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Preparation Strategy — Civil Services

Notwithstanding the drastic changes introduced in the syllabus of Civil Services Examination, the fundamental rules and principles related to preparation still remains the same. At the first instance, I would like to emphasis the fact that discipline, consistency and perseverance hold as much significance as a good academic credentials and intellect. Secondly, one cannot develop decision making ability or critical perspective on various environmental issues unless a sound understanding of fundamental concepts and principles of various subjects is developed. As for example, one can not deal with a question on ‘Doctrine of public Trust’ or judicial activism without any fundamental understanding of how the three wings of the government functions under the supreme law of the land. The following suggestions can be of great help for the students :-

A) Developing a detailed understanding of the syllabus with the help of experienced teachers to identify core areas the in depth understanding of which makes the things easier. One should know what is expected of him or her in the examination.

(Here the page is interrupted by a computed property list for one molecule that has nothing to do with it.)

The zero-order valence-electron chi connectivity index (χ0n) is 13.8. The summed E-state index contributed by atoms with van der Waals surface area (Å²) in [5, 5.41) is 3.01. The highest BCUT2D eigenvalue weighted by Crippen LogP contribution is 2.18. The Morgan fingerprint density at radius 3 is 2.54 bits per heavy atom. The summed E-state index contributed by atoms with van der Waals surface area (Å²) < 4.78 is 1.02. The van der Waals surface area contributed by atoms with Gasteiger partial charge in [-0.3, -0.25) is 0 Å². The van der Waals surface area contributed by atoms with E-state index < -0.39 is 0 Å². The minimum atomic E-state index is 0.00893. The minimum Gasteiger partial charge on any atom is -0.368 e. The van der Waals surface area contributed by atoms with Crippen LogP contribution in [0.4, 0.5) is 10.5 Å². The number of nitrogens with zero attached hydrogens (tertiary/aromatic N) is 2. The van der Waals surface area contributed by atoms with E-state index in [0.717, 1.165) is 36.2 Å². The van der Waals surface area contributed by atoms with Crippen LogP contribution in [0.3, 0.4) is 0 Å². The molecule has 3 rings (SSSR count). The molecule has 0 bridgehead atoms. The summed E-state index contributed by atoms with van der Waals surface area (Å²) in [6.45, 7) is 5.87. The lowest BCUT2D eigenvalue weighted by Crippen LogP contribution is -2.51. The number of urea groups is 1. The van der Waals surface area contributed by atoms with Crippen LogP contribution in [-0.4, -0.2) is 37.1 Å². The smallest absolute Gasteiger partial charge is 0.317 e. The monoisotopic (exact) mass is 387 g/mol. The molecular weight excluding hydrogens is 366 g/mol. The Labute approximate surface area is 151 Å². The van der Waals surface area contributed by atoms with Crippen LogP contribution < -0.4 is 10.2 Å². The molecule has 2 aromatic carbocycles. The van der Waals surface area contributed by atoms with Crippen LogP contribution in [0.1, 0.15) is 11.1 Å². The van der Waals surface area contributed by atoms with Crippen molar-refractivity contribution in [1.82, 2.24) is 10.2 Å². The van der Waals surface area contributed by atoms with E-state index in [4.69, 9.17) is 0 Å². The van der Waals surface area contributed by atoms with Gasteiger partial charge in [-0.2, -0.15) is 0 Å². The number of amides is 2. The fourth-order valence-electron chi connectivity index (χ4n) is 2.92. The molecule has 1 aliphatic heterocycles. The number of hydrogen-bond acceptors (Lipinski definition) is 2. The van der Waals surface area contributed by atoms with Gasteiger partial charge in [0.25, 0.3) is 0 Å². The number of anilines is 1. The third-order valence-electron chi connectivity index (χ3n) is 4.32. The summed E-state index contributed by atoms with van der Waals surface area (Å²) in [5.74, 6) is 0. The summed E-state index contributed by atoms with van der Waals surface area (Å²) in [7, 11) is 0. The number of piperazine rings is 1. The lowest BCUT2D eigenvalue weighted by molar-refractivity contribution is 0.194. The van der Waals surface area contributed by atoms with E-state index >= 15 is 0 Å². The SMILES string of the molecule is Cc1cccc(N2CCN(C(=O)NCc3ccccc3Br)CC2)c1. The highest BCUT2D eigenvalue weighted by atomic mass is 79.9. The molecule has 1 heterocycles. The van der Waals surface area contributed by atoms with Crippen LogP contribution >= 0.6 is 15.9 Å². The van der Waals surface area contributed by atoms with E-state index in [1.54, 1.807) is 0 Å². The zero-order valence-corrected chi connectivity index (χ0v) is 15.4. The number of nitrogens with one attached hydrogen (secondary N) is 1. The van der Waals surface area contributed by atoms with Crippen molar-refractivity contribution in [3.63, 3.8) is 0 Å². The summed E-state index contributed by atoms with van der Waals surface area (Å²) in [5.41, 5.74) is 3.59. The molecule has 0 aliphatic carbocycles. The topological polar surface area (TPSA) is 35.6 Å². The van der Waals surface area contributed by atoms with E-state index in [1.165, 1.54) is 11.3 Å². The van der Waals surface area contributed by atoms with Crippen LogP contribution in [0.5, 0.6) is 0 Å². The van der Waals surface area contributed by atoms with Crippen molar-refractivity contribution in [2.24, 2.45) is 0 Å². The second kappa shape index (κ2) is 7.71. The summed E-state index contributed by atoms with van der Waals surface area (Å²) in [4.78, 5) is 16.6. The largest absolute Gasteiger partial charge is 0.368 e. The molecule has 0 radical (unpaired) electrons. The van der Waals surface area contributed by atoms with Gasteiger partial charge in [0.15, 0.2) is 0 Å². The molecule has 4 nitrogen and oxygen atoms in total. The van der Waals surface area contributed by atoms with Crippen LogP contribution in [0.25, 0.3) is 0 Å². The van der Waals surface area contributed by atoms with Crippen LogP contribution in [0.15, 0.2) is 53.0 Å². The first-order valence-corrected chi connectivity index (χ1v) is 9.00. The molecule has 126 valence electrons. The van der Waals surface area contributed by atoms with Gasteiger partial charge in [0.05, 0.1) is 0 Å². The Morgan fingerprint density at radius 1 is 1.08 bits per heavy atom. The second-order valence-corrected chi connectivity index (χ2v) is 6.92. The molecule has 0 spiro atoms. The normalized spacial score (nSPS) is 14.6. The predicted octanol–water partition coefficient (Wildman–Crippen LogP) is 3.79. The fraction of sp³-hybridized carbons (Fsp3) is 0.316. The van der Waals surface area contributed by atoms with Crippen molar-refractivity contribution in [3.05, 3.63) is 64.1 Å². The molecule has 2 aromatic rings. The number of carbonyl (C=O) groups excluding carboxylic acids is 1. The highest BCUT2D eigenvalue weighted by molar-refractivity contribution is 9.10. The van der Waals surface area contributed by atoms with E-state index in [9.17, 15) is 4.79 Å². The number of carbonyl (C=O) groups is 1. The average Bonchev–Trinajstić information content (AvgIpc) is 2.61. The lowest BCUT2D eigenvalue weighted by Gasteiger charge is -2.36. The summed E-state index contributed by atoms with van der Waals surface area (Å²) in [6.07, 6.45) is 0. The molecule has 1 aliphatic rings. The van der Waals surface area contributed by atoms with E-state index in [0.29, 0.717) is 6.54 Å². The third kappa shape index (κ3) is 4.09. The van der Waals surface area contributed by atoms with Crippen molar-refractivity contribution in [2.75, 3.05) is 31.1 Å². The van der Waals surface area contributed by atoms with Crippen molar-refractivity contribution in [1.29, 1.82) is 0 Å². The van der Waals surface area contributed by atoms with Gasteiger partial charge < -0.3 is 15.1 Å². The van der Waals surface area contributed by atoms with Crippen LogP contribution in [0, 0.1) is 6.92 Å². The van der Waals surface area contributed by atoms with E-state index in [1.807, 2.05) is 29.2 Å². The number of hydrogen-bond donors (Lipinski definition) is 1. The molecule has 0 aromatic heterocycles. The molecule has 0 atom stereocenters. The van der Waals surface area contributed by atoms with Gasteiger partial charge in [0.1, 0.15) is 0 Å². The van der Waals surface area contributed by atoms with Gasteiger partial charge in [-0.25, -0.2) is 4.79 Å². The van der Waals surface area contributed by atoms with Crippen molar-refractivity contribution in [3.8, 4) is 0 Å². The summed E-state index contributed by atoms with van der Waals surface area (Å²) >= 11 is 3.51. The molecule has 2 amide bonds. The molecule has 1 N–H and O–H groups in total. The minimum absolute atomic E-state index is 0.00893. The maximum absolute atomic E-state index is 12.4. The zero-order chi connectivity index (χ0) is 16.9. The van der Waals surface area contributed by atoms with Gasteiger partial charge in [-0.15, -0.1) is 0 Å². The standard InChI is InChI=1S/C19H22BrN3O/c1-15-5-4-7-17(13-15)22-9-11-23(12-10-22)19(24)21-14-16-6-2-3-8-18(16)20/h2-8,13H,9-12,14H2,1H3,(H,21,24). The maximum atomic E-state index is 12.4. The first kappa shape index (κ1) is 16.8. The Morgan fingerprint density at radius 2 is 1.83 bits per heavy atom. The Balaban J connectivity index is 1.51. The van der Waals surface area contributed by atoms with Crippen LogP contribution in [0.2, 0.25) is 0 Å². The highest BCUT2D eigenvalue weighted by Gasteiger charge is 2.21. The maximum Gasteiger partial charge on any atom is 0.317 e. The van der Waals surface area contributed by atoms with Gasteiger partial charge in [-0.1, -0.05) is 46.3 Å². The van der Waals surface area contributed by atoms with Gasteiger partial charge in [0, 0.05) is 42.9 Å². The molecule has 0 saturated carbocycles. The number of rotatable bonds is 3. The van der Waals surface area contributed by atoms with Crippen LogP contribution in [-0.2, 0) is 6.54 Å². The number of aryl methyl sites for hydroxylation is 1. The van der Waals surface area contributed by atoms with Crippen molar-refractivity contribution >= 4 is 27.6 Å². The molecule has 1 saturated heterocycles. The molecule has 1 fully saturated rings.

B) It helps in prioritizing the subjects and topics to be covered and in drawing a plan for appropriate allocation of time on each component.

C) Depending on one’s command over the subject, you can begin with simple NCERT books to develop an ‘over arching’ understanding of the theme in a short span of time only to switch over to a more advanced content.

D) The only credible way is to move from fundamentals to the applied areas. I mean you should study in details the fundamentals of money and banking before reflecting on monetary policy of RBI.

E) One should not look for short cuts or the kind of shoddy fact oriented notes like the one used in university examination. It does not work in civil services. Therefore always read standard books and study materials. Your study material should be small in size but highly substantive in content.

F) Avoid reading everything and irrelevant things. It does not mean short cut ways of preparation. It means avoid duplication of effort and unnecessary heterogeneity. It is better to read a couple of books twice than reading seven books on the same subject once.

G) Try to develop your view and opinion on various issues related to our environment, national as well as global.

H) Positive thinking does not come from heaven, it comes from your hard work and the consequent feeling that you are doing what is expected of you.

I) There is no hard and fast rule of success. Very often, even a little better than average students make it to IAS and a complacent distinction holder fails to clear even prelims.j)Constantly work on your power of expression viz. writing and speaking etc. Relevance, clarity and precision are the three jewels of good writing.